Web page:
white belt
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Re: Advice for complete beginners in renovation/repairs?

Post by white belt »

@Ertyu

What is your list of projects?

I am by no means an expert on home renovation/repair stuff, but I do believe step one is figuring out what you want to do and what is actually feasible. Then you can prioritize and do some research on what it makes sense to do first. Along with Youtube, I recommend finding some resources that are specific to your region. Sometimes there are forums for plumbers/electricians/carpenters where DIY people can get some more experienced input on their projects. Surely you are not the first person to want to renovate a Soviet-era apartment in an eastern European country.

It's also good to try to talk to some local people who have done renovations and are familiar with your local ordinances, housing stock, equipment, and materials available. I would think most helpful would be to find out which one of your neighbors have renovated apartments in your building and get their input. Even if they didn't do any of the work themselves, you should at least get an idea of what is possible and costs of various things. It will also hopefully shed some light on possible unknown knowns.

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Alphaville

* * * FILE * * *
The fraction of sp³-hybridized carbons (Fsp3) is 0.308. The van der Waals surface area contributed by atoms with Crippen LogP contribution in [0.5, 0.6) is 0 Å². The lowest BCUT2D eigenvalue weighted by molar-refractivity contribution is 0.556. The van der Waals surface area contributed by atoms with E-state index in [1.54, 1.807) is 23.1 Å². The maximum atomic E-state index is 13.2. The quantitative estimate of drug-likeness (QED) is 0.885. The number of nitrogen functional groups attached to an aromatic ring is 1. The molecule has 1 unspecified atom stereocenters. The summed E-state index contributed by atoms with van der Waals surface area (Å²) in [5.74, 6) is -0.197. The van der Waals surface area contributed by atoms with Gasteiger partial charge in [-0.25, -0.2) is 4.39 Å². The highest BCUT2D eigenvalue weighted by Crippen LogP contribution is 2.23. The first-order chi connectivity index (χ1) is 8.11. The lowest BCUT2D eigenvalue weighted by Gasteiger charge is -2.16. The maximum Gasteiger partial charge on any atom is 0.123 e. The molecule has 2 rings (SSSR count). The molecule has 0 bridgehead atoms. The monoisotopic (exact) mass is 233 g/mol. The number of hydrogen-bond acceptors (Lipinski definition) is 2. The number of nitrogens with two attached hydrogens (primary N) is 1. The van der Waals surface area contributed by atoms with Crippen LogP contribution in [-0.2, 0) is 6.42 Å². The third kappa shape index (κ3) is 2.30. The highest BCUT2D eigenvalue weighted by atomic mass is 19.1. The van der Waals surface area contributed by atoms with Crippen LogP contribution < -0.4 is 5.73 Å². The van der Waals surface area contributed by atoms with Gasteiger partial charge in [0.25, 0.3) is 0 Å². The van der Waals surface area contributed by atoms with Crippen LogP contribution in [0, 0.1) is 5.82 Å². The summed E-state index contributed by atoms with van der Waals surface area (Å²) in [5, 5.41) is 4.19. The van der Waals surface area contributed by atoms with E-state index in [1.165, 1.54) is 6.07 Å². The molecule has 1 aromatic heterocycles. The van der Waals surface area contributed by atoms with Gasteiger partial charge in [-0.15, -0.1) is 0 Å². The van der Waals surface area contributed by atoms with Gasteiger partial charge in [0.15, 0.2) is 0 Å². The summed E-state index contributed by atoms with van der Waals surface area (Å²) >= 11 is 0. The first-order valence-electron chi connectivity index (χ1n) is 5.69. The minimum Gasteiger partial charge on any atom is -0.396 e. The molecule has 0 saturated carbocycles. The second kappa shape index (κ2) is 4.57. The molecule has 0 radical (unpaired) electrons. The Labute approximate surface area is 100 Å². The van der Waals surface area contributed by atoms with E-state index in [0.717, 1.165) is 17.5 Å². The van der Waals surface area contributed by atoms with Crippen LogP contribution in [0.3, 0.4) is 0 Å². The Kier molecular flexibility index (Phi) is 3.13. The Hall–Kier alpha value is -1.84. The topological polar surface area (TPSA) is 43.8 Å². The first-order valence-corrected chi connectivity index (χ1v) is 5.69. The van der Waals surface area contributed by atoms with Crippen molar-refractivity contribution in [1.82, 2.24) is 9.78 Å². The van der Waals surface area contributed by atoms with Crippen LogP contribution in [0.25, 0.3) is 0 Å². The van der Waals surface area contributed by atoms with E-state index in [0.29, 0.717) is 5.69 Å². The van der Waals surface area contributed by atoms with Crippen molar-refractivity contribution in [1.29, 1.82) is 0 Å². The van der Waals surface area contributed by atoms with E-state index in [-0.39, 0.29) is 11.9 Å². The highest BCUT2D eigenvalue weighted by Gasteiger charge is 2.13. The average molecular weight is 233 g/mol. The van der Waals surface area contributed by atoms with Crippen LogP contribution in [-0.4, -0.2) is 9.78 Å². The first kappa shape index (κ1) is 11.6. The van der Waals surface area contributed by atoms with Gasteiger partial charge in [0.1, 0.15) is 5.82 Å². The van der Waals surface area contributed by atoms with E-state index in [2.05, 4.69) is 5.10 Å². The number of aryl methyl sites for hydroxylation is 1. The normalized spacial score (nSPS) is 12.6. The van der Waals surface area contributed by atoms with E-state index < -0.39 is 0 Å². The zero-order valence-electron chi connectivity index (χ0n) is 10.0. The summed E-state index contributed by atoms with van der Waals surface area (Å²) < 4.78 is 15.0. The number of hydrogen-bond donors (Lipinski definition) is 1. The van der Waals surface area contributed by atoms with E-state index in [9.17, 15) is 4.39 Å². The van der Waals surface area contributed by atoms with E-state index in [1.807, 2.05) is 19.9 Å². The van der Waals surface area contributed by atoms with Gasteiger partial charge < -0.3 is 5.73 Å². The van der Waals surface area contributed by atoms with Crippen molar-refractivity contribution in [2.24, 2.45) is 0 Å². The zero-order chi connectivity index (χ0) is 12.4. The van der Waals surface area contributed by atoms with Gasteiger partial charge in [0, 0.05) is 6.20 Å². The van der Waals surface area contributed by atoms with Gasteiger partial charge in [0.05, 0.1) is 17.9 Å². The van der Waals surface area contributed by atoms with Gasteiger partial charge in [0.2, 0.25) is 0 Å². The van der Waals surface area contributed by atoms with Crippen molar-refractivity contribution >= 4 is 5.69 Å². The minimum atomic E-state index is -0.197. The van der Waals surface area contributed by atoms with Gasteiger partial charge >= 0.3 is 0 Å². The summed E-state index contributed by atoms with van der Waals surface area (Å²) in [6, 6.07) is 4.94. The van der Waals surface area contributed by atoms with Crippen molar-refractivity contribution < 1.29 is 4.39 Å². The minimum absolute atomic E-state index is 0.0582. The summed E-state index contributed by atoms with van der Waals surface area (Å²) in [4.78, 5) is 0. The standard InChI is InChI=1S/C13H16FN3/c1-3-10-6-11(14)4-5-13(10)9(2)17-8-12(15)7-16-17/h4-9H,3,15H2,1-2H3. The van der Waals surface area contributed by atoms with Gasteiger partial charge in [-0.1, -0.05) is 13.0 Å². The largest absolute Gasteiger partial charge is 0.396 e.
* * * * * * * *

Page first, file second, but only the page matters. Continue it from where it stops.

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Re: Advice for complete beginners in renovation/repairs?

Post by Alphaville »

white belt wrote:
Wed May 05, 2021 1:07 pm
'also good to try to talk to some local people who have done renovations and are familiar with your local ordinances, housing stock, equipment, and materials available.
not wanting to speak for @ertyu here, but just to advance the info (from journal) that he's got 2 family experts: electrician + contractor. yup.

i would have put them all to work already but ymmv.

nevertheless i detect similar pattern of overwhelm from laundry pile.

i gotta say i'm a non-hoarder and am very happy throwing out stuff. well, not to the trash, but finding someone to adopt my old possessions. PLEASE, TAKE THEM. i have no time to oversee it all. gives me fucking headaches. let someone else sell them.

of course everyone is different. but as a person who moves often, i've learned to be ruthless with the editing. have not found the perfect balance yet. but just getting finished with the post-pandemic reorganization. which meant discarding a bunch of stuff i no longer need. "well maybe if some day..." NO. space is my most prized asset. gotta be like the aisles at trader joe's.

https://www.eatingwell.com/article/2912 ... ow-prices/ see: 3
or
https://www.indigo9digital.com/blog/traderjoesstrategy see: 6
or
https://www.cbsnews.com/news/10-secrets ... s-success/ 1 & 9

space is very valuable and must pay for itself.

--

anyway, once space is made, the mind is clear, and there is focus, the difficult essential structural work can begin.